8 posted on 04/25/2003 4:32:14 PM PDT by beckett
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To: beckett
I clicked on the site and yes, they did.
9 posted on 04/25/2003 4:35:44 PM PDT by MEG33
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To: blam
Donald Rumsfeld, the US Secretary of State

Hard to imagine how anyone can make supposedly credible statements about an individual they don't even know what position they hold.

Last I looked, Rummy has to do with the defense department. :)

10 posted on 04/25/2003 4:36:24 PM PDT by easonc52
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To: blam
You would think that everything this country has been put through with one dictator making all of the rules all of the time, that this kind of power should not be held to one person. Let all of the people vote in an Iraqi who will work for them and not them working for him.
11 posted on 04/25/2003 4:36:48 PM PDT by Arpege92
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To: GirlShortstop


Again, the peace-loving Islamists prove that they have s*** for brains. You would think after they had their ears cut off by Saddam for 24 years (story on CNN this evening said the DOCTORS in their hospitals did this little service for Saddam), they would be a little grateful to us for overthrowing him. But no-o-o-o-o....they want to inflict their own god-awful lifestyle on other Iraqis now. It makes one think we wasted an awful lot of tax dollars and over 100 very precious American lives for this pathetically clueless bunch of loudmouths. We owe them NOTHING more!!!
12 posted on 04/25/2003 4:36:56 PM PDT by kittymyrib
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To: blam
These people aren't even ashamed that THEY didn't have the manhood to fight for their own freedom. They step right up like the ingrates they are and DEMAND things from their liberators! Of course we won't slap them down, we're too sensitive for that sort of hairy-chested behavior. Whatever...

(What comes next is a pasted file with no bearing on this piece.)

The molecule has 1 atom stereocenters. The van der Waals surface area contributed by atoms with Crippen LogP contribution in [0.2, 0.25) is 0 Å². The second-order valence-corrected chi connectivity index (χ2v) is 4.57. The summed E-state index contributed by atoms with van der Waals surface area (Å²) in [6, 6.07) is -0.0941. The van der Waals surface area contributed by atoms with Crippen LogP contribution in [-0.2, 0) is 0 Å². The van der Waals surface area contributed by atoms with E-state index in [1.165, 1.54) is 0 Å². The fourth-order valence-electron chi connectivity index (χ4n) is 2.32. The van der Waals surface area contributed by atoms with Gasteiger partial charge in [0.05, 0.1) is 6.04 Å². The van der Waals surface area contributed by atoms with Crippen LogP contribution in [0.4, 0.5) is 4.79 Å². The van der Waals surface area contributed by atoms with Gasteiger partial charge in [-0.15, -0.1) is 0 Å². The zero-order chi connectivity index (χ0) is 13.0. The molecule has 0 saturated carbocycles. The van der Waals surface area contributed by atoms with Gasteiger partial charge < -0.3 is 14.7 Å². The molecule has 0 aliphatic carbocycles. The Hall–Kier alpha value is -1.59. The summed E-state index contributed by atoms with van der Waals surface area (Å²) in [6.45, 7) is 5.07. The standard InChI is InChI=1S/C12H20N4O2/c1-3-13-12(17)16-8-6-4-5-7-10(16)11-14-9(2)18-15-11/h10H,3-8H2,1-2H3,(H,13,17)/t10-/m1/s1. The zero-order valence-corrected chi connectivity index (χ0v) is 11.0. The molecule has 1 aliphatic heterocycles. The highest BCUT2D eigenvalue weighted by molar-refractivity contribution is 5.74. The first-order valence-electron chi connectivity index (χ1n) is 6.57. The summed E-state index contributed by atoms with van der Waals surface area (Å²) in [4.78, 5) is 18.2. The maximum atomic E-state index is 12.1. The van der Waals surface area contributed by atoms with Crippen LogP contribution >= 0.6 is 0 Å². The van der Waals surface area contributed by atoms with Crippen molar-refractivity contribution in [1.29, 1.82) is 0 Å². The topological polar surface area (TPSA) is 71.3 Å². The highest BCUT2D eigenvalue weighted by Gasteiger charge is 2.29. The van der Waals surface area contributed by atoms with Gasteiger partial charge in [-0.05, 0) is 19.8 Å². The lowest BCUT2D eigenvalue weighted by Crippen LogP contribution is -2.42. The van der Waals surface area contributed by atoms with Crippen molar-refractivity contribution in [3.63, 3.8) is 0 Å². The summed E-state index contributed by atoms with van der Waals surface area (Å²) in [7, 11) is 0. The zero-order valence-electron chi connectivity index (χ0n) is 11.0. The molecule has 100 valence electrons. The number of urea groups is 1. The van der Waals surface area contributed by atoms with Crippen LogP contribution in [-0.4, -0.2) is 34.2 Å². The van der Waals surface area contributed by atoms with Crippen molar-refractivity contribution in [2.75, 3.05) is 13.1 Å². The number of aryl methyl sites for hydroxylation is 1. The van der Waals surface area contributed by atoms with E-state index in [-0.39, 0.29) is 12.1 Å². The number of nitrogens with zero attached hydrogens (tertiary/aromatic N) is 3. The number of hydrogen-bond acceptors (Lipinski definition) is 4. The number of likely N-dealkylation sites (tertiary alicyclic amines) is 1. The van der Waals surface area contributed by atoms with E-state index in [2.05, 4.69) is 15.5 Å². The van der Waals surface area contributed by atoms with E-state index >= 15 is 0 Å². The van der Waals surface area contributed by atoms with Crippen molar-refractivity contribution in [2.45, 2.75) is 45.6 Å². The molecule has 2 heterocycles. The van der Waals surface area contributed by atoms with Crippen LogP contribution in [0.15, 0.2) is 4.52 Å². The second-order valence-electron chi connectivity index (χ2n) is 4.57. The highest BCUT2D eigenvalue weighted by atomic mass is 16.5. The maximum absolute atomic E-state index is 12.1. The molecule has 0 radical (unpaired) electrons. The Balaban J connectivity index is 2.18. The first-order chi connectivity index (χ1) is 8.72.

13 posted on 04/25/2003 4:37:42 PM PDT by TalBlack
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To: blam
"I thought the Americans said they wanted a democracy in Iraq," said Kassem al-Sa'adi, a 41-year-old merchant. "If it is a democracy, why are they allowed to make the rules?"

Someone needs to splain exactly what 'democracy' means. It doesn't just mean "one man, one vote, one time" as Newt Gingrich put it so succintly at the AEI panel discussion earlier this week. It means a Constitution that allows freedom of worship (missing in every Islamic run govt. on the planet!)regular unimpeded elections, and freedom to criticize the govt. without fear of threats or physical harm to yourself or your family. It does not mean trading a secular dictatorship for a sectarian one, a la Iran!

14 posted on 04/25/2003 4:38:09 PM PDT by SuziQ
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To: blam
In a land full of nuts, one brand of nut will want to run the country. Democracy will allow them to do it through the vote.